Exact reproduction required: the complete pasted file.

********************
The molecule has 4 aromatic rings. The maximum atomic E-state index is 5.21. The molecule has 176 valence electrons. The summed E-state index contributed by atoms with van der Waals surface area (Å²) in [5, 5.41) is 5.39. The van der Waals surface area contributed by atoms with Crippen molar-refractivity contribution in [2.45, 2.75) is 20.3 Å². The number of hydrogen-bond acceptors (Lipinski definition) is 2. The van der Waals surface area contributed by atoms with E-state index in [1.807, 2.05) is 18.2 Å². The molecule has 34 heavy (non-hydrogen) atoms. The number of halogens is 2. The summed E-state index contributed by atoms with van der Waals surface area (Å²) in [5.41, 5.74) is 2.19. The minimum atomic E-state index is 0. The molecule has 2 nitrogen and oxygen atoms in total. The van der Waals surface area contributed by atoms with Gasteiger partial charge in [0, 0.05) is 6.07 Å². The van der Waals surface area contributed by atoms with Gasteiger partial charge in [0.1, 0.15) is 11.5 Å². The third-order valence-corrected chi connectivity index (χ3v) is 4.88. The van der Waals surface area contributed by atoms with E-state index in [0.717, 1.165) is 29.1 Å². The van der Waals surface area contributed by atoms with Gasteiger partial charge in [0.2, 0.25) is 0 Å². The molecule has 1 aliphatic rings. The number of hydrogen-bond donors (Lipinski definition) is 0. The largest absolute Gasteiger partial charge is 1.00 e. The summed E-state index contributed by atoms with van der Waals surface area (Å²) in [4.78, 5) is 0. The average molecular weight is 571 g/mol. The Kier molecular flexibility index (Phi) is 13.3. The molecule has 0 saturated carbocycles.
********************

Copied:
The molecule has 4 aromatic rings. The maximum atomic E-state index is 5.21. The molecule has 176 valence electrons. The summed E-state index contributed by atoms with van der Waals surface area (Å²) in [5, 5.41) is 5.39. The van der Waals surface area contributed by atoms with Crippen molar-refractivity contribution in [2.45, 2.75) is 20.3 Å². The number of hydrogen-bond acceptors (Lipinski definition) is 2. The van der Waals surface area contributed by atoms with E-state index in [1.807, 2.05) is 18.2 Å². The molecule has 34 heavy (non-hydrogen) atoms. The number of halogens is 2. The summed E-state index contributed by atoms with van der Waals surface area (Å²) in [5.41, 5.74) is 2.19. The minimum atomic E-state index is 0. The molecule has 2 nitrogen and oxygen atoms in total. The van der Waals surface area contributed by atoms with Gasteiger partial charge in [0, 0.05) is 6.07 Å². The van der Waals surface area contributed by atoms with Gasteiger partial charge in [0.1, 0.15) is 11.5 Å². The third-order valence-corrected chi connectivity index (χ3v) is 4.88. The van der Waals surface area contributed by atoms with E-state index in [0.717, 1.165) is 29.1 Å². The van der Waals surface area contributed by atoms with Gasteiger partial charge in [0.2, 0.25) is 0 Å². The molecule has 1 aliphatic rings. The number of hydrogen-bond donors (Lipinski definition) is 0. The largest absolute Gasteiger partial charge is 1.00 e. The summed E-state index contributed by atoms with van der Waals surface area (Å²) in [4.78, 5) is 0. The average molecular weight is 571 g/mol. The Kier molecular flexibility index (Phi) is 13.3. The molecule has 0 saturated carbocycles.